Supreme Court Justice Clarence Thomas never paid back the full amount of a quarter-million-plus loan that financed his high-end RV, according to an investigation by Senate Democrats.
A report that Democratic members of the Senate Finance Committee released on Wednesday found that the Supreme Court justice, who has been the subject of multiple ethics questions this year relating to gifts from wealthy friends and associates, “never repaid” a friend’s $267,230 loan in full after using the money to purchase a high-end Prevost Marathon Le Mirage XL RV in 1999.
The New York Times first reported in August that Thomas’ friend Anthony Welters, a health care executive, provided the loan on terms that were very favorable: For five years, Thomas only had to pay off the interest, or around $20,000 annually. That time frame was later extended to 10 years.
However, the committee said, Thomas did not appear to have paid any of the principal of the loan. Documents provided to the committee suggested that the justice had never paid the loan in full, though the committee noted that it was possible other documents related to the loan existed. (The Times first reported the committee’s findings.)
Among the documents the committee reviewed were handwritten promissory notes for the loan, at an interest rate of 7.5%, and a bank check showing a single payment of $20,042.23 — the annual interest payment — on Dec. 21, 2000. Also included was a November 2008 note handwritten by Welters that indicated Thomas had only been paying interest on the loan and that Welters was not seeking further payments because he believed that the interest payments had exceeded the total purchase price of the RV.
However, if Thomas had paid the annual interest of $20,042 for nine years, he would have paid off approximately $180,000 — or $87,000 short of the total loan amount.
If the principal of the $267,000-plus loan was forgiven, that would have significant tax and ethics implications for the Supreme Court justice. The forgiven loan balance would count as taxable income for Thomas, who would then be required to report it on tax documents. The report also notes that Thomas did not disclose the discharged debt on his 2008 financial disclosure report.
“Justice Thomas should inform the committee exactly how much debt was forgiven and whether he properly reported the loan forgiveness on his tax returns and paid all taxes owed,” Sen. Ron Wyden (D-Ore.), the Finance Committee chair, said in a statement. “I have also directed the committee to share our findings with the Judiciary Committee to evaluate the ethics implications of this disclosure.”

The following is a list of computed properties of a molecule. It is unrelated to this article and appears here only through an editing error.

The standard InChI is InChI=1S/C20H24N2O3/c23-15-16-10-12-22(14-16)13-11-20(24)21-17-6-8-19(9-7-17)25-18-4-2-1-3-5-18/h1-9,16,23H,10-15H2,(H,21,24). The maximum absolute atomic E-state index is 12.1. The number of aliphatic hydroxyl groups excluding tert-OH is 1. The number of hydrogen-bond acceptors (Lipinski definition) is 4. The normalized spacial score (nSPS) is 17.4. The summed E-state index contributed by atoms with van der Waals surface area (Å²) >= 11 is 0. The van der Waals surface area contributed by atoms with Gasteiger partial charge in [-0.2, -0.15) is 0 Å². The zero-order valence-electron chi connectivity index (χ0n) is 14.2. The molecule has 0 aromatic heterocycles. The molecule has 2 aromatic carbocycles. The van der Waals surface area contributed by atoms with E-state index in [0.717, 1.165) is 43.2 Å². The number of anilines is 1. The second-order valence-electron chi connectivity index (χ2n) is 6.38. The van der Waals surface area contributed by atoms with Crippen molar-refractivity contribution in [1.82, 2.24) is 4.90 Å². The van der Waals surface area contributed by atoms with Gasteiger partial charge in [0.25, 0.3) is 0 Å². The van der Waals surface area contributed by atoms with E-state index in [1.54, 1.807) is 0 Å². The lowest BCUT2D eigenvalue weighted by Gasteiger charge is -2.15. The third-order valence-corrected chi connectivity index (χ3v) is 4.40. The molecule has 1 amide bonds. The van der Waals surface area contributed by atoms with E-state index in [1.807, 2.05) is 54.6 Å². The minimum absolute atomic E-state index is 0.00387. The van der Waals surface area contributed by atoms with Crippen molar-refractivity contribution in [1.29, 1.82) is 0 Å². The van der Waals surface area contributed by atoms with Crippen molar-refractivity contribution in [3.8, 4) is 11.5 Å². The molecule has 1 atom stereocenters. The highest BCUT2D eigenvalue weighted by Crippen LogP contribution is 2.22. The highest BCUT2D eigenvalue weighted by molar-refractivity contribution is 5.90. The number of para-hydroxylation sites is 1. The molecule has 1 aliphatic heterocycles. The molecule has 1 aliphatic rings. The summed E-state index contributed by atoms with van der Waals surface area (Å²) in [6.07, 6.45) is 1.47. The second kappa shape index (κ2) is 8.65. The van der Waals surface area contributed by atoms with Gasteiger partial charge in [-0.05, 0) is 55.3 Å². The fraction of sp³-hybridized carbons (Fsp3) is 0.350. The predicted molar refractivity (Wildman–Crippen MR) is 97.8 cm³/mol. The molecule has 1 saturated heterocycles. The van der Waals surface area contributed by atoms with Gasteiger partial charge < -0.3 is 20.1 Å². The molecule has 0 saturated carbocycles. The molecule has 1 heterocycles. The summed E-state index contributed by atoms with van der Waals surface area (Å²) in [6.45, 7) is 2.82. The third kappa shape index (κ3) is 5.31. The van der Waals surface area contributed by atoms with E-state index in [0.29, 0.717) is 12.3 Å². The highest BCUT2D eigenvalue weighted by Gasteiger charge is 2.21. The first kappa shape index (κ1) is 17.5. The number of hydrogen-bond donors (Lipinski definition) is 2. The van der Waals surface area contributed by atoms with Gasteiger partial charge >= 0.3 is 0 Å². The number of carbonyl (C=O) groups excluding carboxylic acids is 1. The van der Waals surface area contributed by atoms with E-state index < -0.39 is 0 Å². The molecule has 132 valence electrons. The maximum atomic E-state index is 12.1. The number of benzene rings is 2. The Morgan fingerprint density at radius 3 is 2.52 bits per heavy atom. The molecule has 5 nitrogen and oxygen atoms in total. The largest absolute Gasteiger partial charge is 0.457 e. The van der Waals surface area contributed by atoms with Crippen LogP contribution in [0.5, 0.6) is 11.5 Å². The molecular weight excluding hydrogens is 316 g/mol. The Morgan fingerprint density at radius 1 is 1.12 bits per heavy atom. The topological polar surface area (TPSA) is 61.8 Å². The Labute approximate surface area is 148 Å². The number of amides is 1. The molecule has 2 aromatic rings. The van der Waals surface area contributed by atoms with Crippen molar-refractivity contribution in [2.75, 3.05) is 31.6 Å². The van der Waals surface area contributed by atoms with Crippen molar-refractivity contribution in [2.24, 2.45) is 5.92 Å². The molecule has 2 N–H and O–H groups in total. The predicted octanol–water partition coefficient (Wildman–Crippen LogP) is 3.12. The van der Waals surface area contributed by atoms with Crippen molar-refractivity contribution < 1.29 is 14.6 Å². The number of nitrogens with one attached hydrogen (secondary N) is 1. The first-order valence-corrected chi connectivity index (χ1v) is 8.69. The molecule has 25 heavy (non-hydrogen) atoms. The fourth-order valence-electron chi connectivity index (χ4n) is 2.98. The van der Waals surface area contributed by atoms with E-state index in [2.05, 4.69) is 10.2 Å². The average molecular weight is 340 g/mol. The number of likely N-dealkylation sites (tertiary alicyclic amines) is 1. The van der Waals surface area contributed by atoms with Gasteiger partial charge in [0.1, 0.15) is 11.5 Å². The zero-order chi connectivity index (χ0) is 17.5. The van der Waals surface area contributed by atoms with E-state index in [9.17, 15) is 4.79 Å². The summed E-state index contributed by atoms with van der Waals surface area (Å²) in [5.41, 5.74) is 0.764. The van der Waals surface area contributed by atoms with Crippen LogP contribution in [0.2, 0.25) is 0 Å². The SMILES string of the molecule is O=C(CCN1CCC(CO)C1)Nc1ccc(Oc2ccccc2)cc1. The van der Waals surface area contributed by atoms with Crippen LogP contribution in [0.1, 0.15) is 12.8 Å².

A Supreme Court spokesperson did not immediately reply to HuffPost’s request for comment from Thomas.
In a statement to the Times, Welters said: “While I understand the attention given who this involves, the difference between what you’re comparing to and what happened here is that a friend lent another friend money. As anyone who has borrowed from or lent to family or friends knows, it’s simply not the same as a bank.”
Thomas’ relationships with wealthy, gift-giving benefactors have come under close scrutiny in recent months. In April, ProPublica reported on Thomas’ close relationship with billionaire and Republican donor Harlan Crow, finding that Crow had hosted the justice for extravagant trips and luxury vacations, all unreported on Thomas’ ethics disclosures. Since then, a number of other financial gifts have been revealed, including flights on private jets, Crow’s funding of private school tuition for Thomas’ nephew, and his purchase of a house where Thomas’ mother lived.
Thomas has said in response that the trips and flights were personal invitations from a friend and that he did not believe they had to be disclosed.
The revelations have intensified public calls to formalize an ethics code for the Supreme Court, an idea that legislators and even some members of the court have backed. While justices are required to disclose their financial interests and sources of income, there’s little transparency or oversight and few consequences if the rules are not followed.
Thomas’ RV is considered a luxury model with many customizable features, although Thomas reportedly purchased it secondhand. It also features heavily in the justice’s image of himself, with Thomas describing his usual summer vacation as driving on a cross-country road trip, parking at Walmart overnight.
“We get insulated from the rest of the world, if not isolated. And I kind of like that world. I like the part we fly over,” he said in a courtroom talk in 2019.